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After the Wildfire
Ten Years of Recovery from the Willow Fire
By John Alcock
256 pp. / 5.50 x 8.50 / 2017
Paper (978-0-8165-3403-6)
  
Related Interest
  - Nature and Environment
  - Biological & Ecology


Swallowtail butterflies frolic on the wind. Vireos and rock wrens sing their hearts out by the recovering creek. Spiders and other predators chase their next meal. Through it all, John Alcock
Alcock takes advantage of an increasingly common phenomenon—a severe wildfire—to present an engaging exploration of the natural history of a desert mountain range. The wildfire serves as a long-term site for Alcock´s hikes and observations of nature, in which he shares the biological basis of ecosystem changes, as well as his deep appreciation of the beauty and mystery of the desert mountains. Readers will be inspired to observe the natural environments around their own homes.

—Peter Fulé, Northern Arizona University School of Forestry

Like taking a walk with Thoreau or Leopold, this is a unique and fascinating book. Accounting recovery after the Willow fire, naturalist John Alcock relates seasonal walks among the chaparral plants along Deer Creek during the previous decade. The hidden lives of wildflowers, birds, mammals, reptiles, and insects come alive, along with his evolutionary explanations for their myriad adaptations to the desert environment and recent fire.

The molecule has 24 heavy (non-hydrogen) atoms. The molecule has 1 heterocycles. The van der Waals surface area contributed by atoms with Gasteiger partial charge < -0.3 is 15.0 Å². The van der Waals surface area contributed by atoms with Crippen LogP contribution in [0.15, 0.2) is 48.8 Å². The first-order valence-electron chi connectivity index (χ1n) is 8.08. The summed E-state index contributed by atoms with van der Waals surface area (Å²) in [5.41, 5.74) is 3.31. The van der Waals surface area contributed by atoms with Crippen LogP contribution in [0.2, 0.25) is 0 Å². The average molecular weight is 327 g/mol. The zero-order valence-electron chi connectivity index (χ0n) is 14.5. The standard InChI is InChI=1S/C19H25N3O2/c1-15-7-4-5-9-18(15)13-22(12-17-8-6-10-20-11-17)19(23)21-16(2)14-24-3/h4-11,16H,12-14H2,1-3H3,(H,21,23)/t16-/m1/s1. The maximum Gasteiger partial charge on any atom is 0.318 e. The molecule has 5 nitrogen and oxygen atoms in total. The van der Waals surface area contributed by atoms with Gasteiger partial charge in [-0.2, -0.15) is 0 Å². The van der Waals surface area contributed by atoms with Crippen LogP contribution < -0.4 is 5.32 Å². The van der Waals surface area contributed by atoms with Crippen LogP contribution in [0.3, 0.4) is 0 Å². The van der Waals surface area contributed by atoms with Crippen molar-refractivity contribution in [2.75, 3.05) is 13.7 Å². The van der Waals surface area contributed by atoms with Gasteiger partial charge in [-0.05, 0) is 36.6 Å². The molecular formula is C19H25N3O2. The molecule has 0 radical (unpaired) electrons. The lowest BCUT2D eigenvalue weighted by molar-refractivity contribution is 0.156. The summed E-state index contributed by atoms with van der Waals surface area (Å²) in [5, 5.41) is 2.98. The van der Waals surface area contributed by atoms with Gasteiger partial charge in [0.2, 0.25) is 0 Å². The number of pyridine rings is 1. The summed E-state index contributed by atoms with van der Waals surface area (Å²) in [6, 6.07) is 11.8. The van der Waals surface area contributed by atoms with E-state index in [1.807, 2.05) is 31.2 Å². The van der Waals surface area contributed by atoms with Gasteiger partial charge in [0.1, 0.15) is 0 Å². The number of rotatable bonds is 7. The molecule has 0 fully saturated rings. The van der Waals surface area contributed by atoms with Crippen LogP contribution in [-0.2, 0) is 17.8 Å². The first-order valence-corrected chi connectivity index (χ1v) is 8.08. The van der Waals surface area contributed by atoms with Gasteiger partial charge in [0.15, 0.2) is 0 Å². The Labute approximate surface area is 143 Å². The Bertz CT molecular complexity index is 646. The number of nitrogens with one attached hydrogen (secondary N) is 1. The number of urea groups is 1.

—Stephen Buchmann, author of The Reason for Flowers

observes, records, and delights in what he sees. In a once-burnt area, life resurges. Plants whose seeds and roots withstood an intense fire become habitat for the returning creatures of the wild. After the Wildfire describes the remarkable recovery of wildlife in the Mazatzal Mountains in central Arizona.

It is the rare observer who has the dedication to revisit the site of a wildfire, especially over many years and seasons. But naturalist John Alcock returned again and again to the Mazatzals, where the disastrous Willow fire of 2004 burned 187 square miles. Documenting the fire's aftermath over a decade, Alcock thrills at the renewal of the once-blackened region. Walking the South Fork of Deer Creek in all seasons as the years passed, he was rewarded by the sight of exuberant plant life that in turn fostered an equally satisfying return of animals ranging from small insects to large mammals.

Alcock clearly explains the response of chaparral plants to fire and the creatures that reinhabit these plants as they come back from a ferocious blaze: the great spreadwing damselfly, the western meadowlark, the elk, and birds and bugs of rich and colorful varieties. This book is at once a journey of biological discovery and a celebration of the ability of living things to reoccupy a devastated location. Alcock encourages others to engage the natural world—even one that has burnt to the ground.


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